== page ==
Borderlands

Paperback $17.95

Vintage Canada | Oct 04, 2011 | 432 Pages | 5-3/16 x 8 | ISBN 9780307398635

  • Paperback$17.95

    Vintage Canada | Oct 04, 2011 | 432 Pages | 5-3/16 x 8 | ISBN 9780307398635

Praise

“Get on the bike, we’re gonna have us a ride. Derek Lundy’s border meditation takes us deep inside the American obsession with security. His clear Canadian eye and clean prose makes me realize that my country shouts about safety but is frightened by life itself.”
-Charles Bowden, author of Down by the River: Drugs, Money, Murder, and Family

“Intrepid adventure traveller, daring investigative reporter and rigorous historian, Derek Lundy rode his motorcycle on “the edge” in more than one way – the borders of the United States with Mexico and Canada, yes, but he also often rode the edge of survival, against wind, rain, heat, cold, gravel, mud and homicidal logging trucks. Equally, he faced the extremes of the American frontier myth in the twenty-first century, as I have also experienced them, as represented by the Border Patrol, the Department of Homeland Security, and vigilante groups like the Minutemen. His polished prose is searingly honest about himself and what he experiences, and his story goes well beyond the conventions of “where I went and what I saw.” He takes the reader into the deeper complexity of “what it all means.” Borderlands is entertaining, enlightening and important. I hope it will be widely read, and in particular by Americans – to witness what is being done in their names at the ragged edges of their great country.”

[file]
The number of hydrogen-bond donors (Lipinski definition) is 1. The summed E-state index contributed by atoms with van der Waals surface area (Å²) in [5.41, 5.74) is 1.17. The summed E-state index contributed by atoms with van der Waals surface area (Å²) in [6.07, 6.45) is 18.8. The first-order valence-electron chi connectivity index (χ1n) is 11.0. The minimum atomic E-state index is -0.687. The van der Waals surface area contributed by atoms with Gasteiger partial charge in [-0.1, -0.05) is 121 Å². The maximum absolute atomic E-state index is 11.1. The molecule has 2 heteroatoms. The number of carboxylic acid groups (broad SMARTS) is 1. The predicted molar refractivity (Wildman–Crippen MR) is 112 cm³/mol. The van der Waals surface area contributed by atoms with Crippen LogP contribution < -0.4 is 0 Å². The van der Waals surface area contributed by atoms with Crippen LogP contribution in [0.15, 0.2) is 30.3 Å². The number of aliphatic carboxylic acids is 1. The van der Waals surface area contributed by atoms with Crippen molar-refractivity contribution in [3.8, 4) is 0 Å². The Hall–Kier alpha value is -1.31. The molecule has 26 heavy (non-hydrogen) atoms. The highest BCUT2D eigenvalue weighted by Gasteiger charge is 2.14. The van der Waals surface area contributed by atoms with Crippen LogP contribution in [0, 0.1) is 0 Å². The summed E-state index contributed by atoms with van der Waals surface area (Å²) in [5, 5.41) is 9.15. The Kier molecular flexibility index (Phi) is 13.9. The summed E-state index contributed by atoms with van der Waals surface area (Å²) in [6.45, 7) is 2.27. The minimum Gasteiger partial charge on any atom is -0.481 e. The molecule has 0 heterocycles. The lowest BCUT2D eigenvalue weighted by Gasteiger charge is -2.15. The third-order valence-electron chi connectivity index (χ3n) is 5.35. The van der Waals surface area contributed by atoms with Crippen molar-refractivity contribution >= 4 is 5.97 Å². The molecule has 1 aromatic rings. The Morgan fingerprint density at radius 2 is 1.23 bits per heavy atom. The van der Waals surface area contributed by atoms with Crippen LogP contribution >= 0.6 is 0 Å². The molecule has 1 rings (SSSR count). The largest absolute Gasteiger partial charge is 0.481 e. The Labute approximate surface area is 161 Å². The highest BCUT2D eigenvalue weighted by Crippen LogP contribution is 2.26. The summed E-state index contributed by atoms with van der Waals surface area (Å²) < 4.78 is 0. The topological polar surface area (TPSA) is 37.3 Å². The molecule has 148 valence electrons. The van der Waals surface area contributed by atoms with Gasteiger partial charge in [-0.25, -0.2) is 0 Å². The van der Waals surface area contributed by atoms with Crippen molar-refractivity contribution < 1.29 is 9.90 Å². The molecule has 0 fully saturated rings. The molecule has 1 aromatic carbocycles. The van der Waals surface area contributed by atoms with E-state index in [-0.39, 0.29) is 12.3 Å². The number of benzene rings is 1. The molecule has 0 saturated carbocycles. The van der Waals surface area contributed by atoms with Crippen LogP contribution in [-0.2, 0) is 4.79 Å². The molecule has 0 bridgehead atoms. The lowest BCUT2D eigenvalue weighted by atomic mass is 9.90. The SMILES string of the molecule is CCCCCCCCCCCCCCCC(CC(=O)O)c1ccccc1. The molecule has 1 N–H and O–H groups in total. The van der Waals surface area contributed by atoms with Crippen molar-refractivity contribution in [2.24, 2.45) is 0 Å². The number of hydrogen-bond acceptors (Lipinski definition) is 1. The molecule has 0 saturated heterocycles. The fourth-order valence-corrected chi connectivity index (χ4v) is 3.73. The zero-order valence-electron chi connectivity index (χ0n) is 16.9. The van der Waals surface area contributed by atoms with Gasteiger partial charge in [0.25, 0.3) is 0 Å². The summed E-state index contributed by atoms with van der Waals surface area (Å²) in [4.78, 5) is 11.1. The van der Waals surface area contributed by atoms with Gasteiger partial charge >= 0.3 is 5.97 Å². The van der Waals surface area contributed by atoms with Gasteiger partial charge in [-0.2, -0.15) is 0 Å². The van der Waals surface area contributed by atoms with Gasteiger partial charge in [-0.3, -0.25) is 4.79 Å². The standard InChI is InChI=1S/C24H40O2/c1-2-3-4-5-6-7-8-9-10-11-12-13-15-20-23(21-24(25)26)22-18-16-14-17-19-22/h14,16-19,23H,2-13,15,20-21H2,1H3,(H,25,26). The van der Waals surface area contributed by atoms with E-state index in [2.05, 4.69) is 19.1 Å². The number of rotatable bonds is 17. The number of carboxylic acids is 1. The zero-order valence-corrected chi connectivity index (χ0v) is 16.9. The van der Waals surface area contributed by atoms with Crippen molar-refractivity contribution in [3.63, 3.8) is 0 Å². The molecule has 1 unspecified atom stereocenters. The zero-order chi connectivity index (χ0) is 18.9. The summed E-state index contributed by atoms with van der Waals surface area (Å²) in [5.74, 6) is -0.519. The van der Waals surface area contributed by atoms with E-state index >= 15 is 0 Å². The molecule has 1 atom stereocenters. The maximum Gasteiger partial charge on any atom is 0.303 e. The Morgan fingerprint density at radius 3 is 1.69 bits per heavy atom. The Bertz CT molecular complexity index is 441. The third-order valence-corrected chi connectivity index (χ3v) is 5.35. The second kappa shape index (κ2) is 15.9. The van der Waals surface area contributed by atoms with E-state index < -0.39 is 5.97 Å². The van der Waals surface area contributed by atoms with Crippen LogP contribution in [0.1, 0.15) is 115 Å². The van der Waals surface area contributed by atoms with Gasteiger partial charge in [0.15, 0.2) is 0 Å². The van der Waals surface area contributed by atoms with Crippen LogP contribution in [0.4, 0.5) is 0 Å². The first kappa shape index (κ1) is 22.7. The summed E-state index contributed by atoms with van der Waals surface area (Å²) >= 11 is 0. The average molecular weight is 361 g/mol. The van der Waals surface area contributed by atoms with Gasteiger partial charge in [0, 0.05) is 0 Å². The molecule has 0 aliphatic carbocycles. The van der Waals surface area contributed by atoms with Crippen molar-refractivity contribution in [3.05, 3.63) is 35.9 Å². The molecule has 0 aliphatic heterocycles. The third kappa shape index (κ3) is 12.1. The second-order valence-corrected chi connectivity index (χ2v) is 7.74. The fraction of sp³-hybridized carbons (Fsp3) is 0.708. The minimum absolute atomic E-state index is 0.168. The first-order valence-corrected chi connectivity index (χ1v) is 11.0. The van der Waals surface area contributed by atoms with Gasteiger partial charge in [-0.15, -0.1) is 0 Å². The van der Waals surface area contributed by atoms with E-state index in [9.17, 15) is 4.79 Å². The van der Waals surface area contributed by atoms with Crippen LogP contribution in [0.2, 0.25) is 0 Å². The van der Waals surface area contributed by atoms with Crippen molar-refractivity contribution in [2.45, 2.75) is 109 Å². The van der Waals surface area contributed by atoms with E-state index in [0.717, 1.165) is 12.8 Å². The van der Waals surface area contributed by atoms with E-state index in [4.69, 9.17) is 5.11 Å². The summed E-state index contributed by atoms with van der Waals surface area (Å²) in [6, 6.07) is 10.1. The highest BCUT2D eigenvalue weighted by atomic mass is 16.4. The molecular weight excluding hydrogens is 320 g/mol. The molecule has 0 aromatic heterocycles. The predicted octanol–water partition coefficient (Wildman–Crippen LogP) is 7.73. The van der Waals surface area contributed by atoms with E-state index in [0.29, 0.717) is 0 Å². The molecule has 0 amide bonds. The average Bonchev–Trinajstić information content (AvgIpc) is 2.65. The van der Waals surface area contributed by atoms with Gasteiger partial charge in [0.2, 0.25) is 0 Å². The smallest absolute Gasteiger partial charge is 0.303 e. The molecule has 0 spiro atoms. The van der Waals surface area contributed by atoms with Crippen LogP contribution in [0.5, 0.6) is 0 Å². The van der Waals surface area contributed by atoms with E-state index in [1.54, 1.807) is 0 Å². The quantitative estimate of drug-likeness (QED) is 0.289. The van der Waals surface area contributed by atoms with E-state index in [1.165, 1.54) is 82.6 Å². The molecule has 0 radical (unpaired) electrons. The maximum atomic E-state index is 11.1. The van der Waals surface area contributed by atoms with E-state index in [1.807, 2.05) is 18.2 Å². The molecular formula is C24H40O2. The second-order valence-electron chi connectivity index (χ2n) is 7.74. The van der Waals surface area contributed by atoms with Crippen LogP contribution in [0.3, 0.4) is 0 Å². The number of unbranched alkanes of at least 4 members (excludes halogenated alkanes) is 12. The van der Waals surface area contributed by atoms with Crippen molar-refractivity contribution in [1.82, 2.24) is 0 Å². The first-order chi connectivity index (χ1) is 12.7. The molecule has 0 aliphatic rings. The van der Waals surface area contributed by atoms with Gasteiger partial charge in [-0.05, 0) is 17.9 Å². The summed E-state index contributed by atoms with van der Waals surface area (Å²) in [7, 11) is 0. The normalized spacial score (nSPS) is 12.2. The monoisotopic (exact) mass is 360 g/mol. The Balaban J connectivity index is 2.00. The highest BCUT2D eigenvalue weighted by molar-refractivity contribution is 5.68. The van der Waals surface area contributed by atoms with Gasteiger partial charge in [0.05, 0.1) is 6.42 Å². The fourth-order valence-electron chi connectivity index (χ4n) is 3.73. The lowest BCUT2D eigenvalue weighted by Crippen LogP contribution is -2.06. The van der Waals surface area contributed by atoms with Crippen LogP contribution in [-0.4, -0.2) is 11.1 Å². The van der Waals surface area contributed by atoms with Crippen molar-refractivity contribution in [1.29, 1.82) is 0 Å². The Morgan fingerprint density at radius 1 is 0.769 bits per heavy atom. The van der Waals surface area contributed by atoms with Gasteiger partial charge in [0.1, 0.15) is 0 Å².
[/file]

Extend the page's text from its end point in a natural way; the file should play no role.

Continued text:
-Neil Peart, author of Ghost Rider and Roadshow

“The two wheels of Lundy’s bike trace an illuminating path through space and time. A great ride and a great read, Borderlands is a profound exploration of the rough ground where rival histories, ethnicities, and mythologies jostle for their place in the sun.”
-Ronald Wright, author of A Short History of Progress and What Is America?

“[A] complex and absorbing portrait of the anxious, post-9/11 U.S.A. . . .  supremely enjoyable — an artful story, a provocative rumination . . . Lundy [is] erudite, reasonable and amusingly self-deprecating [and] provides succinct historical overviews throughout, reminding us of what the here-and-now is founded on.”
-Vancouver Sun
 
 “The book is part travelogue and part lesson on the continent’s history. But mostly, it’s a fascinating look at U.S. national security post–9/11 and the human consequences. . . . Besides covering the political, the book gets personal, detailing Lundy’s struggles with his motorbike, painful injuries, and reflections on his own mortality. The joy of the ride runs through it all.”
-The Georgia Straight
 
“Superbly rendered story. . . . Lundy’s analysis, and meditation on, what it’s like for Canada and Mexico to share a border with the world’s superpower in a post-9/11 world is both convincing and alarming. . . . Borderlands is tough to pigeonhole. It’s part travelogue, part history, part analysis of U.S.-Canada relations and part reflection on the joys and pains of biking. Regardless, it’s all good.”
-Winnipeg Free Press